Outdoor marijuana growers can let their plants grow as nature intended. But indoor marijuana growers may need to resort to cannabis plant training for various reasons, such as to keep a tall plant to a more reasonable height. Or they may choose to do so to optimize their yield.  Here are 8 cannabis plant training techniques you can use to get the best from your marijuana.

Important: The first four cannabis plant training techniques are suitable for use on autoflowering plants.  The second four should be kept for photoperiod strains only.

What is the difference between HST and LST?

High Stress Training (HST) and Low Stress Training (LST) are techniques used to shape and manipulate the growth of a cannabis plant.

HST involves intentionally stressing the plant by cutting or bending branches to manipulate its shape and increase the overall yield. This method can be more intense for the plant and may increase the risk of damage, but can result in a higher yield.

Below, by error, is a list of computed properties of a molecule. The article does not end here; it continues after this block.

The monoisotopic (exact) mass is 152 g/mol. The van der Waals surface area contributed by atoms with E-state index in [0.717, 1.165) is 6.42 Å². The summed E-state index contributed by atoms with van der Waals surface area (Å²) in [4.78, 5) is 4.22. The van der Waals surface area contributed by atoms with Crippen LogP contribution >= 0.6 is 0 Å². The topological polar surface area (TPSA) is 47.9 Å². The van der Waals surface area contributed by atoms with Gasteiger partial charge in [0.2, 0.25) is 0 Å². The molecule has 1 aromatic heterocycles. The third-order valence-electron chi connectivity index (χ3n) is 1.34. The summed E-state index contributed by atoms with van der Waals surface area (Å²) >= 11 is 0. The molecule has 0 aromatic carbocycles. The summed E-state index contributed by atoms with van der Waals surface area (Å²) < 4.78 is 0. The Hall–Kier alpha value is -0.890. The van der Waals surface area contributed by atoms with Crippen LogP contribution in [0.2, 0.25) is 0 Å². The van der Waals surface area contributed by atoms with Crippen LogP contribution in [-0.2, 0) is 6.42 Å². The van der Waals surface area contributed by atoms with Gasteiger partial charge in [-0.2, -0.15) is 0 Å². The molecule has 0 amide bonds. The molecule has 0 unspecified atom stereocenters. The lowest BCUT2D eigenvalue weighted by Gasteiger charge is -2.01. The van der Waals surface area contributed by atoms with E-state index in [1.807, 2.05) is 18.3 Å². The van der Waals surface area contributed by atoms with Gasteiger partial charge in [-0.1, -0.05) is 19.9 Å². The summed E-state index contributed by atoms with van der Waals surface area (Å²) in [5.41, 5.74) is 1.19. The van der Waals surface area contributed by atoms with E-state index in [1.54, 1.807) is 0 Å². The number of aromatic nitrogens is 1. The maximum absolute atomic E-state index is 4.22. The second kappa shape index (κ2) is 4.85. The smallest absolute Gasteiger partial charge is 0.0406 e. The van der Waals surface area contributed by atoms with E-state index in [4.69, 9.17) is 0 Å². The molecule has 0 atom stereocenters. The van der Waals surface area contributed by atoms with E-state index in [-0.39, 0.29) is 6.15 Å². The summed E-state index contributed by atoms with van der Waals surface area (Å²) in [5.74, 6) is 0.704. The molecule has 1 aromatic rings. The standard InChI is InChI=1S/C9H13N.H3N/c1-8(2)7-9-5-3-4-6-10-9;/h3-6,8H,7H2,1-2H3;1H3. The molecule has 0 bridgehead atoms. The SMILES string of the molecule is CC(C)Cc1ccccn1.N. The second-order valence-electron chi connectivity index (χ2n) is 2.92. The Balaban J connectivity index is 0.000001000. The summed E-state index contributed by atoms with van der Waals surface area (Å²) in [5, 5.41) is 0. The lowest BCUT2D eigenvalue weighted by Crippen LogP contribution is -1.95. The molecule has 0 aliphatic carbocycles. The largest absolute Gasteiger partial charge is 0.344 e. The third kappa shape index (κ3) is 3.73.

LST, on the other hand, involves gently bending and tying down branches to shape the plant without causing damage. This method is less intense for the plant and is often used by growers who prioritize the health of the plant over maximizing yield.

Both techniques can be effective in shaping the plant, but the choice of method depends on the grower's goals and priorities.

When should you start LST training cannabis?

LST training should be started during the early vegetative stage, when the plant is still growing. Ideally it should be started in the first 2-3 weeks of the veg stage, so that the cannabis plant has plenty of time to recover from any stress that is caused before transitioning to the flowering stage. LST can be done during later vegetative stage, however this will be less effective and can stress the plant and damage yields.

Low stress training methods